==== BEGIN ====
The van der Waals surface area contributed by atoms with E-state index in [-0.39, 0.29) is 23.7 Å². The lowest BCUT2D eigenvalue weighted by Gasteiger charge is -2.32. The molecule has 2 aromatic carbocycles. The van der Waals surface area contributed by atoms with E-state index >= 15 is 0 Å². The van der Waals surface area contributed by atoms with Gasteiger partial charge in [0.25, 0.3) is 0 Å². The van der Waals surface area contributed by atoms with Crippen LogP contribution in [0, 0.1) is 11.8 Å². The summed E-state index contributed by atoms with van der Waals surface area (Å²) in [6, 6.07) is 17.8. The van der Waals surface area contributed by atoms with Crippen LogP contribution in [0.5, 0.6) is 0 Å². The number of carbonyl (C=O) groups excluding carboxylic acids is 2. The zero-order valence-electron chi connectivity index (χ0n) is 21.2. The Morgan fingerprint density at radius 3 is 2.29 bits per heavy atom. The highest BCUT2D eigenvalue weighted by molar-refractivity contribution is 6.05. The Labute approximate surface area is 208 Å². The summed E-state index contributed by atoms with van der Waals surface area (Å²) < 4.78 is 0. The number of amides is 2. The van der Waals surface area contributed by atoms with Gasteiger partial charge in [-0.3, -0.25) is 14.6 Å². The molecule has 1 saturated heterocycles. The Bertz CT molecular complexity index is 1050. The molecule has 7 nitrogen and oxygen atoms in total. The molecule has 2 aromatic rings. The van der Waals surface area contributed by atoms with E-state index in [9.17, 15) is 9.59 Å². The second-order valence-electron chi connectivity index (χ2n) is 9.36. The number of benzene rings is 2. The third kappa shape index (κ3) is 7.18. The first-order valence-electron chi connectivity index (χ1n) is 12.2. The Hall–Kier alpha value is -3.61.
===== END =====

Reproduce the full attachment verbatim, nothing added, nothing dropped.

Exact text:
The van der Waals surface area contributed by atoms with E-state index in [-0.39, 0.29) is 23.7 Å². The lowest BCUT2D eigenvalue weighted by Gasteiger charge is -2.32. The molecule has 2 aromatic carbocycles. The van der Waals surface area contributed by atoms with E-state index >= 15 is 0 Å². The van der Waals surface area contributed by atoms with Gasteiger partial charge in [0.25, 0.3) is 0 Å². The van der Waals surface area contributed by atoms with Crippen LogP contribution in [0, 0.1) is 11.8 Å². The summed E-state index contributed by atoms with van der Waals surface area (Å²) in [6, 6.07) is 17.8. The van der Waals surface area contributed by atoms with Crippen LogP contribution in [0.5, 0.6) is 0 Å². The number of carbonyl (C=O) groups excluding carboxylic acids is 2. The zero-order valence-electron chi connectivity index (χ0n) is 21.2. The Morgan fingerprint density at radius 3 is 2.29 bits per heavy atom. The highest BCUT2D eigenvalue weighted by molar-refractivity contribution is 6.05. The Labute approximate surface area is 208 Å². The summed E-state index contributed by atoms with van der Waals surface area (Å²) < 4.78 is 0. The number of amides is 2. The van der Waals surface area contributed by atoms with Gasteiger partial charge in [-0.3, -0.25) is 14.6 Å². The molecule has 1 saturated heterocycles. The Bertz CT molecular complexity index is 1050. The molecule has 7 nitrogen and oxygen atoms in total. The molecule has 2 aromatic rings. The van der Waals surface area contributed by atoms with E-state index in [9.17, 15) is 9.59 Å². The second-order valence-electron chi connectivity index (χ2n) is 9.36. The number of benzene rings is 2. The third kappa shape index (κ3) is 7.18. The first-order valence-electron chi connectivity index (χ1n) is 12.2. The Hall–Kier alpha value is -3.61.